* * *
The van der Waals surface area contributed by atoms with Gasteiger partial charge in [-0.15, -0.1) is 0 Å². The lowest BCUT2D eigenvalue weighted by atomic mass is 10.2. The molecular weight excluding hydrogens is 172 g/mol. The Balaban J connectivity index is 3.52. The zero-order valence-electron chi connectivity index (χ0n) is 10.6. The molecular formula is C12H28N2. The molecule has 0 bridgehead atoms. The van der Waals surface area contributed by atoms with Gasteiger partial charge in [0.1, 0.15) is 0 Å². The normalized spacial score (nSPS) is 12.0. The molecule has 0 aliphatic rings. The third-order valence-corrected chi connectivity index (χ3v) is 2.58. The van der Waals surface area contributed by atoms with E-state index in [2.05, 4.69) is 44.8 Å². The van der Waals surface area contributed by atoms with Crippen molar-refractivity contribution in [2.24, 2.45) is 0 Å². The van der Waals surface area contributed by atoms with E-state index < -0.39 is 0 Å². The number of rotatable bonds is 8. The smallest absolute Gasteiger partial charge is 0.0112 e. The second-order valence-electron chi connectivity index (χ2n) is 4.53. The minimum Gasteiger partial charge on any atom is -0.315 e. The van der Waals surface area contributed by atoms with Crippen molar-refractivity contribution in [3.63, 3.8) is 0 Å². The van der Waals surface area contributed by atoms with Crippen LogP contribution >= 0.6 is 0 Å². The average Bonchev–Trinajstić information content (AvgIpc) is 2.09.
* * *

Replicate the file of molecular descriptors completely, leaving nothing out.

The van der Waals surface area contributed by atoms with Gasteiger partial charge in [-0.15, -0.1) is 0 Å². The lowest BCUT2D eigenvalue weighted by atomic mass is 10.2. The molecular weight excluding hydrogens is 172 g/mol. The Balaban J connectivity index is 3.52. The zero-order valence-electron chi connectivity index (χ0n) is 10.6. The molecular formula is C12H28N2. The molecule has 0 bridgehead atoms. The van der Waals surface area contributed by atoms with Gasteiger partial charge in [0.1, 0.15) is 0 Å². The normalized spacial score (nSPS) is 12.0. The molecule has 0 aliphatic rings. The third-order valence-corrected chi connectivity index (χ3v) is 2.58. The van der Waals surface area contributed by atoms with E-state index in [2.05, 4.69) is 44.8 Å². The van der Waals surface area contributed by atoms with Crippen molar-refractivity contribution in [2.24, 2.45) is 0 Å². The van der Waals surface area contributed by atoms with E-state index < -0.39 is 0 Å². The number of rotatable bonds is 8. The smallest absolute Gasteiger partial charge is 0.0112 e. The second-order valence-electron chi connectivity index (χ2n) is 4.53. The minimum Gasteiger partial charge on any atom is -0.315 e. The van der Waals surface area contributed by atoms with Crippen molar-refractivity contribution in [3.63, 3.8) is 0 Å². The van der Waals surface area contributed by atoms with Crippen LogP contribution >= 0.6 is 0 Å². The average Bonchev–Trinajstić information content (AvgIpc) is 2.09.